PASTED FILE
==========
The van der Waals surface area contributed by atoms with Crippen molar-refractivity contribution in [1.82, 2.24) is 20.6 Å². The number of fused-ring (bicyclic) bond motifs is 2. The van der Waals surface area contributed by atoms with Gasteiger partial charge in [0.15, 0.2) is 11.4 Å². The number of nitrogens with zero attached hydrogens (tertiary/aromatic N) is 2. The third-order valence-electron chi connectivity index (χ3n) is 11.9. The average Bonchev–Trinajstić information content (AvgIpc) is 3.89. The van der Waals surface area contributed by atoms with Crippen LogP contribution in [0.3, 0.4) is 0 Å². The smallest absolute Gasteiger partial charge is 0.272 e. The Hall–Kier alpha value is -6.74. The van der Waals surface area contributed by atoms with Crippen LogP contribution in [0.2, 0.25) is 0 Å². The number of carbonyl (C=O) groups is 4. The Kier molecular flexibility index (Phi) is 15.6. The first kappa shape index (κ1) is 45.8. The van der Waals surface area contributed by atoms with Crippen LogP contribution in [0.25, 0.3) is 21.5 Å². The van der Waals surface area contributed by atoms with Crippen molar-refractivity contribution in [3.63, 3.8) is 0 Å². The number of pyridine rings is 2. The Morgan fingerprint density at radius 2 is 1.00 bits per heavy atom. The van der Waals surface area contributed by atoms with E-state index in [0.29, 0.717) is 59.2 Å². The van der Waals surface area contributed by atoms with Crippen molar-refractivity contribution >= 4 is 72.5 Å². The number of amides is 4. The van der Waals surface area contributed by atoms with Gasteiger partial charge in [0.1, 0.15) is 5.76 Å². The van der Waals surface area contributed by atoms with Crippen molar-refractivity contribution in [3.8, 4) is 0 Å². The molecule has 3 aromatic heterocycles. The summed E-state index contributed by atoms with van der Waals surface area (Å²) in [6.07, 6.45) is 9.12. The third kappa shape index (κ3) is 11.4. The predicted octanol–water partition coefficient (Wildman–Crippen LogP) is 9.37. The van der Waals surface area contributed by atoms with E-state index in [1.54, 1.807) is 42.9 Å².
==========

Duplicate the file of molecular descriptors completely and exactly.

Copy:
The van der Waals surface area contributed by atoms with Crippen molar-refractivity contribution in [1.82, 2.24) is 20.6 Å². The number of fused-ring (bicyclic) bond motifs is 2. The van der Waals surface area contributed by atoms with Gasteiger partial charge in [0.15, 0.2) is 11.4 Å². The number of nitrogens with zero attached hydrogens (tertiary/aromatic N) is 2. The third-order valence-electron chi connectivity index (χ3n) is 11.9. The average Bonchev–Trinajstić information content (AvgIpc) is 3.89. The van der Waals surface area contributed by atoms with Crippen LogP contribution in [0.3, 0.4) is 0 Å². The smallest absolute Gasteiger partial charge is 0.272 e. The Hall–Kier alpha value is -6.74. The van der Waals surface area contributed by atoms with Crippen LogP contribution in [0.2, 0.25) is 0 Å². The number of carbonyl (C=O) groups is 4. The Kier molecular flexibility index (Phi) is 15.6. The first kappa shape index (κ1) is 45.8. The van der Waals surface area contributed by atoms with Crippen LogP contribution in [0.25, 0.3) is 21.5 Å². The van der Waals surface area contributed by atoms with Crippen molar-refractivity contribution in [3.63, 3.8) is 0 Å². The number of pyridine rings is 2. The Morgan fingerprint density at radius 2 is 1.00 bits per heavy atom. The van der Waals surface area contributed by atoms with E-state index in [0.29, 0.717) is 59.2 Å². The van der Waals surface area contributed by atoms with Crippen molar-refractivity contribution >= 4 is 72.5 Å². The number of amides is 4. The van der Waals surface area contributed by atoms with Gasteiger partial charge in [0.1, 0.15) is 5.76 Å². The van der Waals surface area contributed by atoms with Crippen molar-refractivity contribution in [3.8, 4) is 0 Å². The molecule has 3 aromatic heterocycles. The summed E-state index contributed by atoms with van der Waals surface area (Å²) in [6.07, 6.45) is 9.12. The third kappa shape index (κ3) is 11.4. The predicted octanol–water partition coefficient (Wildman–Crippen LogP) is 9.37. The van der Waals surface area contributed by atoms with E-state index in [1.54, 1.807) is 42.9 Å².